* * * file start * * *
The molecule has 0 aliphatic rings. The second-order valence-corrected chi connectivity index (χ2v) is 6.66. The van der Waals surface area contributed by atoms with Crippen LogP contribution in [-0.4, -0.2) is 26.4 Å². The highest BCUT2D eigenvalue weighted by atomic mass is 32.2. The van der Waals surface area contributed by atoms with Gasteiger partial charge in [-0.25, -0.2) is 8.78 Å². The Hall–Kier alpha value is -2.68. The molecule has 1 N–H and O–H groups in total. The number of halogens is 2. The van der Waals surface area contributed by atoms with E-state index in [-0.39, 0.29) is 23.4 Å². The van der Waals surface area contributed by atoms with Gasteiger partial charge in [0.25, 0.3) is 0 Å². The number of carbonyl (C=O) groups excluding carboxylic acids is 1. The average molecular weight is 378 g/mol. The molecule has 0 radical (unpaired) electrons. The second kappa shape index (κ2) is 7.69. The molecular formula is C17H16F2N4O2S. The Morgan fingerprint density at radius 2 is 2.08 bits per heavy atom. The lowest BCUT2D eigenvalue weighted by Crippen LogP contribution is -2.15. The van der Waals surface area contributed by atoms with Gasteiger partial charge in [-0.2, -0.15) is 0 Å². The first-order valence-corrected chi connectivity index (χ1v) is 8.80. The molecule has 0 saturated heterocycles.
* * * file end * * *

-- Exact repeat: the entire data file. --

The molecule has 0 aliphatic rings. The second-order valence-corrected chi connectivity index (χ2v) is 6.66. The van der Waals surface area contributed by atoms with Crippen LogP contribution in [-0.4, -0.2) is 26.4 Å². The highest BCUT2D eigenvalue weighted by atomic mass is 32.2. The van der Waals surface area contributed by atoms with Gasteiger partial charge in [-0.25, -0.2) is 8.78 Å². The Hall–Kier alpha value is -2.68. The molecule has 1 N–H and O–H groups in total. The number of halogens is 2. The van der Waals surface area contributed by atoms with E-state index in [-0.39, 0.29) is 23.4 Å². The van der Waals surface area contributed by atoms with Gasteiger partial charge in [0.25, 0.3) is 0 Å². The number of carbonyl (C=O) groups excluding carboxylic acids is 1. The average molecular weight is 378 g/mol. The molecule has 0 radical (unpaired) electrons. The second kappa shape index (κ2) is 7.69. The molecular formula is C17H16F2N4O2S. The Morgan fingerprint density at radius 2 is 2.08 bits per heavy atom. The lowest BCUT2D eigenvalue weighted by Crippen LogP contribution is -2.15. The van der Waals surface area contributed by atoms with Gasteiger partial charge in [-0.2, -0.15) is 0 Å². The first-order valence-corrected chi connectivity index (χ1v) is 8.80. The molecule has 0 saturated heterocycles.